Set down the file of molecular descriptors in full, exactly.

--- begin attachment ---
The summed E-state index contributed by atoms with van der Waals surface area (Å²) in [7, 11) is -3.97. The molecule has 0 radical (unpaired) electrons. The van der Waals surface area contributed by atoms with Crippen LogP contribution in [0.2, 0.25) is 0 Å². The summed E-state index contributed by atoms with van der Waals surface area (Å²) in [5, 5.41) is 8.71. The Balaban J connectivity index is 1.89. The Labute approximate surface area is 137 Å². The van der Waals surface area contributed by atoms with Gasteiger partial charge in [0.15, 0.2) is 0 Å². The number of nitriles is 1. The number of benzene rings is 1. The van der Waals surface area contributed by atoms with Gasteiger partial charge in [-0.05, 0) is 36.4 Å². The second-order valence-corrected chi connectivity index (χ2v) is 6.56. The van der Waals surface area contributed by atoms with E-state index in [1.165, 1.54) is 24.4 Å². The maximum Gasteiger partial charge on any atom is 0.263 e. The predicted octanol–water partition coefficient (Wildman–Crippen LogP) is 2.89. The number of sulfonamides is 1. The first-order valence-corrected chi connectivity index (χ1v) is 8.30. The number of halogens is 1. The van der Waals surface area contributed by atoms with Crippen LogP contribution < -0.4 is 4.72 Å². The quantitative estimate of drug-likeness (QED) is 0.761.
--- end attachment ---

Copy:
The summed E-state index contributed by atoms with van der Waals surface area (Å²) in [7, 11) is -3.97. The molecule has 0 radical (unpaired) electrons. The van der Waals surface area contributed by atoms with Crippen LogP contribution in [0.2, 0.25) is 0 Å². The summed E-state index contributed by atoms with van der Waals surface area (Å²) in [5, 5.41) is 8.71. The Balaban J connectivity index is 1.89. The Labute approximate surface area is 137 Å². The van der Waals surface area contributed by atoms with Gasteiger partial charge in [0.15, 0.2) is 0 Å². The number of nitriles is 1. The number of benzene rings is 1. The van der Waals surface area contributed by atoms with Gasteiger partial charge in [-0.05, 0) is 36.4 Å². The second-order valence-corrected chi connectivity index (χ2v) is 6.56. The van der Waals surface area contributed by atoms with E-state index in [1.165, 1.54) is 24.4 Å². The maximum Gasteiger partial charge on any atom is 0.263 e. The predicted octanol–water partition coefficient (Wildman–Crippen LogP) is 2.89. The number of sulfonamides is 1. The first-order valence-corrected chi connectivity index (χ1v) is 8.30. The number of halogens is 1. The van der Waals surface area contributed by atoms with Crippen LogP contribution < -0.4 is 4.72 Å². The quantitative estimate of drug-likeness (QED) is 0.761.